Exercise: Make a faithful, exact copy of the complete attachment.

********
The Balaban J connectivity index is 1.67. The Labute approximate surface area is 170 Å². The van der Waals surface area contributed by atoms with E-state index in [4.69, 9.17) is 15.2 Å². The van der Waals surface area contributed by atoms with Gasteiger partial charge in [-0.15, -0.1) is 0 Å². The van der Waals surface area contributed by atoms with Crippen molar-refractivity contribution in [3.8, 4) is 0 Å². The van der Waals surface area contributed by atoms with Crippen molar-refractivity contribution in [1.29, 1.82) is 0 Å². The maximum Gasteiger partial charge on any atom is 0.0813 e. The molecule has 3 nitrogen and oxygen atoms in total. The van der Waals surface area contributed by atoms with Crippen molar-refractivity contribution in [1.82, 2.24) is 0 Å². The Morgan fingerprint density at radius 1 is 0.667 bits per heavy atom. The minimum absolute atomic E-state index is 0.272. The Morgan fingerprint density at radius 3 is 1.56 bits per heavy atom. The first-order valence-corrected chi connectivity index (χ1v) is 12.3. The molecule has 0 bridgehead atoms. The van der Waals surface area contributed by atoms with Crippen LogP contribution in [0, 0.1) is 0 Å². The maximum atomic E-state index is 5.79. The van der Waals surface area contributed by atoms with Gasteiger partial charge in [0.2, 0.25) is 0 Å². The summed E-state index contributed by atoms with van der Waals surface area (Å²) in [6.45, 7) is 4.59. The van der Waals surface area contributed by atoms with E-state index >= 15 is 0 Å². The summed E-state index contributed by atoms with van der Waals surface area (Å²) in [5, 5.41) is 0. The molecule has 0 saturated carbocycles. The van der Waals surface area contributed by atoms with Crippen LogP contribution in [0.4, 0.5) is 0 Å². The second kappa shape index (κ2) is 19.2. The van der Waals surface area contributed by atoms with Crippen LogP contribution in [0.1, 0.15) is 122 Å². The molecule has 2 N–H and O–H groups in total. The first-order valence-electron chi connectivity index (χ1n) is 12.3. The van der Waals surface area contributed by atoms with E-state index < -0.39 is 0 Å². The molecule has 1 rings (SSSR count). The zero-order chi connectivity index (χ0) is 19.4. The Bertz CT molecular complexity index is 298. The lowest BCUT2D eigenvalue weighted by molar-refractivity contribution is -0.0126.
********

The Balaban J connectivity index is 1.67. The Labute approximate surface area is 170 Å². The van der Waals surface area contributed by atoms with E-state index in [4.69, 9.17) is 15.2 Å². The van der Waals surface area contributed by atoms with Gasteiger partial charge in [-0.15, -0.1) is 0 Å². The van der Waals surface area contributed by atoms with Crippen molar-refractivity contribution in [3.8, 4) is 0 Å². The van der Waals surface area contributed by atoms with Crippen molar-refractivity contribution in [1.29, 1.82) is 0 Å². The maximum Gasteiger partial charge on any atom is 0.0813 e. The molecule has 3 nitrogen and oxygen atoms in total. The van der Waals surface area contributed by atoms with Crippen molar-refractivity contribution in [1.82, 2.24) is 0 Å². The Morgan fingerprint density at radius 1 is 0.667 bits per heavy atom. The minimum absolute atomic E-state index is 0.272. The Morgan fingerprint density at radius 3 is 1.56 bits per heavy atom. The first-order valence-corrected chi connectivity index (χ1v) is 12.3. The molecule has 0 bridgehead atoms. The van der Waals surface area contributed by atoms with Crippen LogP contribution in [0, 0.1) is 0 Å². The maximum atomic E-state index is 5.79. The van der Waals surface area contributed by atoms with Gasteiger partial charge in [0.2, 0.25) is 0 Å². The summed E-state index contributed by atoms with van der Waals surface area (Å²) in [6.45, 7) is 4.59. The van der Waals surface area contributed by atoms with E-state index >= 15 is 0 Å². The summed E-state index contributed by atoms with van der Waals surface area (Å²) in [5, 5.41) is 0. The molecule has 0 saturated carbocycles. The van der Waals surface area contributed by atoms with Crippen LogP contribution in [0.4, 0.5) is 0 Å². The second kappa shape index (κ2) is 19.2. The van der Waals surface area contributed by atoms with Crippen LogP contribution in [0.1, 0.15) is 122 Å². The molecule has 2 N–H and O–H groups in total. The first-order valence-electron chi connectivity index (χ1n) is 12.3. The van der Waals surface area contributed by atoms with E-state index < -0.39 is 0 Å². The molecule has 1 rings (SSSR count). The zero-order chi connectivity index (χ0) is 19.4. The Bertz CT molecular complexity index is 298. The lowest BCUT2D eigenvalue weighted by molar-refractivity contribution is -0.0126.